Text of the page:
The cemita is a torta originally from Puebla, Mexico. The name can refer to the bread roll it is served on as well.
The cemita, also known as cemita poblana, derives from the city (and region) of Puebla. The word refers to the sandwich as well as to the roll it is typically served on, a bread roll covered with sesame seeds. The bread is made with egg, and resembles brioche. Additionally, the ingredients usually are restricted to sliced avocado, meat, white cheese, onions, the herb pápalo and red sauce (salsa roja). In modern times it has appeared on the streets of New York, Los Angeles, and other cities with Mexican food vendors.
The most popular meat in a cemita is beefmilanesa, a thinly pounded and deep-fried piece of beef. Cueritos (pickled pig skin), queso de puerco (pork head cheese), and carnitas (stewed pork) are also popular. The cheese is often panela, a bland white cheese with the consistency of fresh mozzarella. Quesillo, a Mexican string cheese, is also used.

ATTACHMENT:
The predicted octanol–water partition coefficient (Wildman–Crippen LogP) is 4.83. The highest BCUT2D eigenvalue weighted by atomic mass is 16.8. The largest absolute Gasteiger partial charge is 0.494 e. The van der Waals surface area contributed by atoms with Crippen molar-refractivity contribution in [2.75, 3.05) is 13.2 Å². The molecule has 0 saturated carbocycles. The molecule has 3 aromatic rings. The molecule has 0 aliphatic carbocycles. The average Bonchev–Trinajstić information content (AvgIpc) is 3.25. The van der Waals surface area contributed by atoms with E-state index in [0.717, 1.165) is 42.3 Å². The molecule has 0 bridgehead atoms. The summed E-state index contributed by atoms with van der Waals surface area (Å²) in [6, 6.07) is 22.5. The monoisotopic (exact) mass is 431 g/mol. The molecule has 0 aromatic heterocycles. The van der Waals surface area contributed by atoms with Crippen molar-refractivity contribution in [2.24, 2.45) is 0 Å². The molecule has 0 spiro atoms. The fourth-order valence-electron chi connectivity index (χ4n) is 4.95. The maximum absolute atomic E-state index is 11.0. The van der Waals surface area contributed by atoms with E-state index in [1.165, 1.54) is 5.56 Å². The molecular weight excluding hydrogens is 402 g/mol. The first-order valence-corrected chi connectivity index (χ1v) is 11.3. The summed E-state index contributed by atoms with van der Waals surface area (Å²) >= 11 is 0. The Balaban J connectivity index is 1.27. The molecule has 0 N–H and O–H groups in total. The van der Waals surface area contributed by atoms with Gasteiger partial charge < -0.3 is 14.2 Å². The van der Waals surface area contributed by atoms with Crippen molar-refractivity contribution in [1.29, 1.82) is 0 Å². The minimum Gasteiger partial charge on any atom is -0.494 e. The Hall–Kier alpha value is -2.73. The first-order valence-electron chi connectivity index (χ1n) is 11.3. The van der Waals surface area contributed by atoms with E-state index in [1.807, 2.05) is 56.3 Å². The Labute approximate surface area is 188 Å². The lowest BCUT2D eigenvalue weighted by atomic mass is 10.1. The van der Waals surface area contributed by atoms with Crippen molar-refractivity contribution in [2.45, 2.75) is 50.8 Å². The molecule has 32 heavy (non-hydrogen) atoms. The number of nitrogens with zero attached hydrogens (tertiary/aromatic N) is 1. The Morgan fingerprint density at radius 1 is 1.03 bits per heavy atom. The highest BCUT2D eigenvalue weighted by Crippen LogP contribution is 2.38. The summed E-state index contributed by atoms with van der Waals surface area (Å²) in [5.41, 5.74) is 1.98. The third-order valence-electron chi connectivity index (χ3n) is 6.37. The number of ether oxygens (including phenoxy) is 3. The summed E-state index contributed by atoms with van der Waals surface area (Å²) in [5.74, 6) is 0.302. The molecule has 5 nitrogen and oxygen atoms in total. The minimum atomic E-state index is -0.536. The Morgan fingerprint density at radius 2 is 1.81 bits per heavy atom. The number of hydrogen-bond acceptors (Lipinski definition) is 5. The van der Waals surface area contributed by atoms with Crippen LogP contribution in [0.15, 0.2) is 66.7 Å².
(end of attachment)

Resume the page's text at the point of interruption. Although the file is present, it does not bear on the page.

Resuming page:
Although the name is the same, there are diverse types of cemitas depending on the region. The cemita of Sahuayo, Michoacán, is a smooth bread, without sesame seeds and including piloncillo. Its flavor is somewhat sweet and very flavorful; usually it is accompanied by a glass of milk, a corn flour drink (atole), or some sort of hot drink. It is not used like a sandwich.